Something else that's worth knowing, is that the subtotal function, if you have a filtered list, if you use a subtotal on that list, it will only add up the visible cells. That's quite a powerful feature. So if you wanted to add up all of a range that had a yellow background for example, what you could do is, filter it by the yellow cell background, and then add it up using the subtotal. And the subtotal will only add up the visible cells. So once you filter by it, you will only see the visible cells being added up. If you unfilter it, then it just obviously goes back to the full amount. So subtotal is quite powerful, and that's just a standard subtotal.
So subtotal sort of has a double life. The subtotal function can use number nine, which is summing, that's the very first argument in the subtotal. There is also a 109 that you can use, and that works on hidden rows that are hidden not with filters. So if you actually hide a row, hide a column, things like that, then you can use the 109 to actually add up just the visible cells. So subtotal is quite powerful, so you can check that out. There's a subtotal icon on the far right hand side of the data ribbon, and that can automate inserting subtotals in a list.
Sorting. So sorting does change the sequence of your table. Just a little word of warning, it doesn't happen as much as it used to, but it's a good idea if you are going to start sorting, to put some sort of sequential number in your table, if you don't already have it. If you do a sort, and then say save, and close the file, and then come back to the file and you want to go back to the sequence that it was in, there's no real way to do that unless you've got some sort of sequential number that you can use to resort it. So it's always a good idea, if the sequence that you're looking at is important, then you should put a sequential number in there to sort of capture that sequence so you can return to it if you have to.
In the old days, in Excel 2003, you could only sort by three levels, that's all gone. There is no real limit now to how many levels you can apply to a sort. Also, just like filtering, you can sort by colour. So when you're sorting, you can either use the numeric order, or the alphabetic order. Obviously, there's no colour order, so red doesn't go above yellow, or that sort of thing, so when you're sorting it tends to put the colour at the top. So again, there's no real sequence built into colours, so what it does it just puts the colours, or the icon if you're using that, at the top of your list.
Just a heads up, when it does that, if you have sorted by some other sequence, that other sequence will still be there underneath the colours. So it still keeps that sequence. So all it does is, it shifts everything up to the top with the colour for example, and so it doesn't affect any sequence that you've already built in. Also, there's also a right click sort that's a quick way to sort. If you just want to do a single column, you can just do a right click, and there's a sort option there. A couple of keyboard shortcuts, if you wanted to do the sort in ascending order on a particular column, you just select a cell in that column and press in sequence, Alt, A, S, A. The letters A, S, A in sequence, you don't hold them down. If you want to do descending, it's Alt, A, S, A, and if you want to open up the sort dialogue which gives you pretty much all of the options available for sorting, it's Alt, A, S, S.
Next thing we'll look at is, text to columns. Now, text to columns is a little bit outdated these days because of Power Query, because Power Query can pretty much give you a lot more control. Text to columns allows you to take for example, if you've got a list... a single column that has first name space last name, then text to columns can actually break that up just using the space character as the separator. So text to columns can, if it's just a quick job, then you can use text to columns. If it's something that you do regularly, I would set up a Power Query, because basically you could automate that process.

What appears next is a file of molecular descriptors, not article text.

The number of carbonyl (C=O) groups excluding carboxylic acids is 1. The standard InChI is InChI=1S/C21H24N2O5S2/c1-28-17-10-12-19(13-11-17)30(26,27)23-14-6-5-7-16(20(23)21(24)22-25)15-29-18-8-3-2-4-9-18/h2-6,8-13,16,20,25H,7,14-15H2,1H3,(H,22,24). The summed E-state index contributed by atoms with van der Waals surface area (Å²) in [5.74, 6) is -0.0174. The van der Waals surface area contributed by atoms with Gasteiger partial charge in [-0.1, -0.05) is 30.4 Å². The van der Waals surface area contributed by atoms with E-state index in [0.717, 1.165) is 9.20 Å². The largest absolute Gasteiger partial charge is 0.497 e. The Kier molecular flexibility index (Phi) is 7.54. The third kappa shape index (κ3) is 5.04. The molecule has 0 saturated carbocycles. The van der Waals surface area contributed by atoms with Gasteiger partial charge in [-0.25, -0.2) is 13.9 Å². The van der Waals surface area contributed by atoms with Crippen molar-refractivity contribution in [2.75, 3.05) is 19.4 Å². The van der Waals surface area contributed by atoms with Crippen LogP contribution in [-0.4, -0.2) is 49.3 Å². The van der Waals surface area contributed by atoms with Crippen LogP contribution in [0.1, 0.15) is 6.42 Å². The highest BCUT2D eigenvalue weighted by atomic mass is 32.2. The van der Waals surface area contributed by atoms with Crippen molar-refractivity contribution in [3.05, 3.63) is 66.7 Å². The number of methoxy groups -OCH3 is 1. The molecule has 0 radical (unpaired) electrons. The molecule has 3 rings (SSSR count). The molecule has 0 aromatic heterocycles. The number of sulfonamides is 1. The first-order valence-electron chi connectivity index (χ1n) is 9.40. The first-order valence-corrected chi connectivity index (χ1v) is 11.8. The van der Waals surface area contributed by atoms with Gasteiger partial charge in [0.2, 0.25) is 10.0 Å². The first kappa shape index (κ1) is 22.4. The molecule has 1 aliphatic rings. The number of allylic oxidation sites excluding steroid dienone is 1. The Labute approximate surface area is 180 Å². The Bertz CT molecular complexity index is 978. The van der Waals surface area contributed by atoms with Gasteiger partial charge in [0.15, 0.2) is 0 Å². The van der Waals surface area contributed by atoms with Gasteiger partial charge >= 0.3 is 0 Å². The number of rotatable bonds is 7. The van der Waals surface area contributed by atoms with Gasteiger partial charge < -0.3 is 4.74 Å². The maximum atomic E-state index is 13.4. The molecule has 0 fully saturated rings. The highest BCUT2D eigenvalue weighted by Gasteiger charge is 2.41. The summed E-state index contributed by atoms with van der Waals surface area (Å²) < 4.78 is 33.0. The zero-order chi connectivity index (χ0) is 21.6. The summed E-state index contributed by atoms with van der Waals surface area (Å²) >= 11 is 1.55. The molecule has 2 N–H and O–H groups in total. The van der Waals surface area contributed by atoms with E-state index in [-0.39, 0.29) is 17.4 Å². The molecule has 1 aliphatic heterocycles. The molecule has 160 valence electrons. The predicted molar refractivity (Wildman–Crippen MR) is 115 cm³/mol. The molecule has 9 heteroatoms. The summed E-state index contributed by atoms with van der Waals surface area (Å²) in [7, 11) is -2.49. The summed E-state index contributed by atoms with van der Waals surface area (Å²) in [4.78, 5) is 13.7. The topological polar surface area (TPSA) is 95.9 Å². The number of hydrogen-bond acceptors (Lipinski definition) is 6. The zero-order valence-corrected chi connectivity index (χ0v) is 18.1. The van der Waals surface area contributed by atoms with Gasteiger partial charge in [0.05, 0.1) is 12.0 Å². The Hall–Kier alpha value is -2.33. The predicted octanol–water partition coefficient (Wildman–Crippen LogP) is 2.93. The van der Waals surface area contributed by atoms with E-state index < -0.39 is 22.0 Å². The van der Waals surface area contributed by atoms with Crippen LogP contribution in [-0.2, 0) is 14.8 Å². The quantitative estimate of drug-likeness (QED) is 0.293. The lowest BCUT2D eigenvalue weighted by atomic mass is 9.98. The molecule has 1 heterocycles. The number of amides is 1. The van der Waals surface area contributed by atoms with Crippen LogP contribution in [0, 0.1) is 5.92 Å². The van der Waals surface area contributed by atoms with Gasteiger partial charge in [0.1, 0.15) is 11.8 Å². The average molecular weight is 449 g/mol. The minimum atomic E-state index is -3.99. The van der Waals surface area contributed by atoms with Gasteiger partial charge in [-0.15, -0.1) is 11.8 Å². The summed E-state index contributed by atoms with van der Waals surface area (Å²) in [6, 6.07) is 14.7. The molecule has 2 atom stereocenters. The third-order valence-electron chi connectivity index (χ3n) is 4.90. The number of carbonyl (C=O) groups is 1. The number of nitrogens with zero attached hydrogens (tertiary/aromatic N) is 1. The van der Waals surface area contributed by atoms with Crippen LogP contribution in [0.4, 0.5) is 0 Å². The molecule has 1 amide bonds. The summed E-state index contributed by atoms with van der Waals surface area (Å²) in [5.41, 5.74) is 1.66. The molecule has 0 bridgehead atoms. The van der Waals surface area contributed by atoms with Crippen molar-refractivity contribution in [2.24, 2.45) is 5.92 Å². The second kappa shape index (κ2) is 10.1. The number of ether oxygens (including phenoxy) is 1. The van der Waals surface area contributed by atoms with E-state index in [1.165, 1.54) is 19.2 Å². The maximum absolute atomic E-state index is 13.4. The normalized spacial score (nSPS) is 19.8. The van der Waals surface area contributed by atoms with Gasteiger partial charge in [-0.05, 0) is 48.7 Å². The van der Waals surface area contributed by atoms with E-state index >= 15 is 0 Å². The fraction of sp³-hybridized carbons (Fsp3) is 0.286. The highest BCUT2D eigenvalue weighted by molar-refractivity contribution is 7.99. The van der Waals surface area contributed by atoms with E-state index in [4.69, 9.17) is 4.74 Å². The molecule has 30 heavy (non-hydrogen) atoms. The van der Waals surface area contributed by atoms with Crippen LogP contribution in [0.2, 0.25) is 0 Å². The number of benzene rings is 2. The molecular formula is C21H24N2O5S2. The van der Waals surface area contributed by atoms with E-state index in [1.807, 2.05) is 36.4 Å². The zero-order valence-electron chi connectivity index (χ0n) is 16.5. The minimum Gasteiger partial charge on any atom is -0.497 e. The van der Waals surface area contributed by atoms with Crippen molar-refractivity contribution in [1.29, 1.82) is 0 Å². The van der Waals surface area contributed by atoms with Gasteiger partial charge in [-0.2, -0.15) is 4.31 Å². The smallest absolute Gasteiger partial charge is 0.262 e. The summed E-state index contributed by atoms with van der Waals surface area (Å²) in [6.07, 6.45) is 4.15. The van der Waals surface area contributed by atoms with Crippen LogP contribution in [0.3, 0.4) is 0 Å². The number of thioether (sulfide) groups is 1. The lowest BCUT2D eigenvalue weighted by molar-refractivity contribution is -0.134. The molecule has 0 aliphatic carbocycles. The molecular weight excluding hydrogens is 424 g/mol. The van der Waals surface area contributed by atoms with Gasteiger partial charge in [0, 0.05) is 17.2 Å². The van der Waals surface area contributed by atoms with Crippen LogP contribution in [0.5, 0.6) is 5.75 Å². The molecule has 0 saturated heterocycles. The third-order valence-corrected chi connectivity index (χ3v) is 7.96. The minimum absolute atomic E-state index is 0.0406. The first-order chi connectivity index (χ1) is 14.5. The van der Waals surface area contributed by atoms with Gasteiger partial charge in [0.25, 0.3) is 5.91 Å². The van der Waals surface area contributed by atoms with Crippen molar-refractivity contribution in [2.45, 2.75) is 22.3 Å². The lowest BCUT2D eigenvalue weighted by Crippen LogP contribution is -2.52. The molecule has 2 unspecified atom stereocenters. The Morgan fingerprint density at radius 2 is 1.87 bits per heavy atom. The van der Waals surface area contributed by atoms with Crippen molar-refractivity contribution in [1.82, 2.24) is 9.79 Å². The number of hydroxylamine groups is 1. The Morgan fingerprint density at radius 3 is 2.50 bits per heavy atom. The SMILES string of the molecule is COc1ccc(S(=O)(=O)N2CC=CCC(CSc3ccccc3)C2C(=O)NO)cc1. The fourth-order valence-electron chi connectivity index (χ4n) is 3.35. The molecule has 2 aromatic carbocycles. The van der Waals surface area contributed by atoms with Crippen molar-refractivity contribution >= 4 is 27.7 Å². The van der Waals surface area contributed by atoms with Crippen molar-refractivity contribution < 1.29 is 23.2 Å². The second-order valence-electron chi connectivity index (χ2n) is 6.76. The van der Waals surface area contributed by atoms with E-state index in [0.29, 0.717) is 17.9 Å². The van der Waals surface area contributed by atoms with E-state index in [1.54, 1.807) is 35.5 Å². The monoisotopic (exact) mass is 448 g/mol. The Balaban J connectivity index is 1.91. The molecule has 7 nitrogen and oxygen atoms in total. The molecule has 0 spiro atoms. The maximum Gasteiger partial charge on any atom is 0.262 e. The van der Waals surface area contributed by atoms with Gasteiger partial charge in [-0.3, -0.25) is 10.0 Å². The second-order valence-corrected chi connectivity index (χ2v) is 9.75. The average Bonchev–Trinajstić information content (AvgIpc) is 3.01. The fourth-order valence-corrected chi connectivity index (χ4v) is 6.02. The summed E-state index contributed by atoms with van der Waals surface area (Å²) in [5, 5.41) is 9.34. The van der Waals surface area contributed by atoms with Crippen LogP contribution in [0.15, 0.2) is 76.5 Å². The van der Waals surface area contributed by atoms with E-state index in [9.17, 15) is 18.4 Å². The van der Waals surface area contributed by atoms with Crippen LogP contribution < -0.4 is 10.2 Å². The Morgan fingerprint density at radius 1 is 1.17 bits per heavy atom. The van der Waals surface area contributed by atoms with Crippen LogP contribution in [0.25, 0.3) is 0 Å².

Whereas, text to columns, you've got to go through all of the steps to do it. With Power Query, if you do it once, basically you just refresh it, and it will redo that, whatever you're doing with the breaking up the columns.
Flash fill, I might do that in a separate podcast, flash fill. It's a new feature that came in, in Excel 2013, and it's sort of like pattern matching.
The next little icon there is, remove duplicates. Now, this ones really powerful, so if you've got a list and you think there's some duplicates in there, you can use that to basically look at all the columns, and it will remove... it keeps the first entry, and removes any subsequent entries in the list. You can define how many columns to look at. In most cases you're probably going to use all of the columns, and that's the default, but you can actually just specify a couple of columns, thought that could be a little bit dangerous. So, remove duplicates is a really quick and easy feature.
Okay, then data validation. I'll probably do a separate podcast on data validation as well. Data validation is, Excels ability to control what the user puts into a cell, that's data validation.
Consolidate, now that's one I must admit that I use hardly at all, and I'm not a fan of it. And these days I would actually prefer to use Power Query to do all my consolidations. Consolidate has been around for a while, but these days I prefer to use Power Query to consolidate. So for example, there's different ways to consolidate. You could just append, which basically means you put one data set under another, Power Query does that really well. You could use merge, where you're sort of combining data out of two data sets to create another data set. I don't think consolidate does that, whereas, Power Query can. So these days I prefer to use Power Query for consolidation.
There's also an icon for relationships. Now, relationships need to use formatted tables, so if you haven't got any formatted tables in your file, then the relationships icon will be greyed out. Now, relationships allow you to, as it says, create relationships between data. I'll probably do a separate podcast on that as well, because I think that's worthwhile looking at.